- Quote from sebig001I was at B&N tonight and saw this little book that seemed a likely candidate for what amarinez26 meant (though obviously I don't know). It was definitely a convenient "pocket-size" and seemed to have reasonably complete drug info (a mini drug guide just as the title suggests) -- for the drugs it included. I suspect it has the same types of problems the most drug card sets have, where not every drug you want is going to be in there and your definition of "commonly used" may not match the author's.What is the name of this little notecard book with medications? lol
Delmar's Mini Guide to the Most Commonly Used Drugs
(Other noteworthy facts -- publication date is 2010. There's a 2012 Delmar "handbook" too that was not so pocket friendly but may have been more complete.) I thought it was interesting enough to be worth a mention if you're going to be at a Barnes & Noble in the near future, you might want to check it out.
I tried to find the Med Notes to see if that looked like it might be what amarinez26 meant, but my store didn't have that particular title from the Davis Notes series in stock. (I really like the RNotes and I'm starting to like the Lab Notes for its portability, though it's not as complete as the diagnostic/lab test manual I was requied to purchase. Since I like those two, I thought Med Notes might appeal too.)
The other drug "notecard book" that I saw was the pharmacology version of the Mosby Memory Notecards series. I don't think I would have described it as a "notecard book with medications" that would be a "must have" item for school/clinicals. It has some clever mnemonic devices in it and has a reasonable amount of info on a variety of drug classes, but I would rate it fairly low on the list of supplementals if your funds are limited (though the noteCARD version is significantly better than the noteBOOK version in my opinion). A lot of the most useful mnemonics/info is available on the internet for free. If it sounds interesting, I'd recommend checking it out in person before you spend the money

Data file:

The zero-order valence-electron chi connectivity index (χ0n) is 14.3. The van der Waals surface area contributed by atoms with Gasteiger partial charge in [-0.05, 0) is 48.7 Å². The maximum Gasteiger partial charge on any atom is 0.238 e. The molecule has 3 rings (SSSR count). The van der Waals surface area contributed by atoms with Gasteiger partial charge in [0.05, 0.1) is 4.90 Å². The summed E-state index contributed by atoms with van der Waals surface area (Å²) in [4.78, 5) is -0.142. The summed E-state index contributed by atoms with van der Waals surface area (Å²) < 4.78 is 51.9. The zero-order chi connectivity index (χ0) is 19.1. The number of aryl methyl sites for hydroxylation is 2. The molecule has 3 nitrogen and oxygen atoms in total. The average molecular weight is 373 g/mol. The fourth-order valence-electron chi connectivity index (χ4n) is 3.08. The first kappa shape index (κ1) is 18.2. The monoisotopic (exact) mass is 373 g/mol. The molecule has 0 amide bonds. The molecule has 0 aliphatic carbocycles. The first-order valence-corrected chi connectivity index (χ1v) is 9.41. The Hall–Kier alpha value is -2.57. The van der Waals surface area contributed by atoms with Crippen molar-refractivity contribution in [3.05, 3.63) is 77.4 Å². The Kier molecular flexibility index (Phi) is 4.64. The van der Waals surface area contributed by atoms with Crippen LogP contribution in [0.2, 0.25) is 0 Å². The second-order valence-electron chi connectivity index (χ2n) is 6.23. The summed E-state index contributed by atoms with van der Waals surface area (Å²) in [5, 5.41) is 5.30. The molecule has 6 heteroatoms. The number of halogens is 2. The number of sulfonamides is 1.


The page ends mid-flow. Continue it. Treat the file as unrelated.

- Jun 17, '12 by joshdwarhawksHere's a simple list of things to consider. Most are common-sense, but ya never know!
1. CALENDAR - Get either a datebook or wall-calendar that you can write down assignment due-dates/clinical times/test-dates/etc. Your calendar just may become your lifeline. I know mine did.
2. READ AHEAD - It doesn't help if you're JUST learning the material when the teacher is only skimming through a powerpoint.
3. ASK QUESTIONS - If you don't understand something, don't be afraid to clarify.
4. COFFEE - If I didn't have my coffee, I'd probably fall asleep midway through putting a catheter in...How about THAT for violation of sterile technique? :P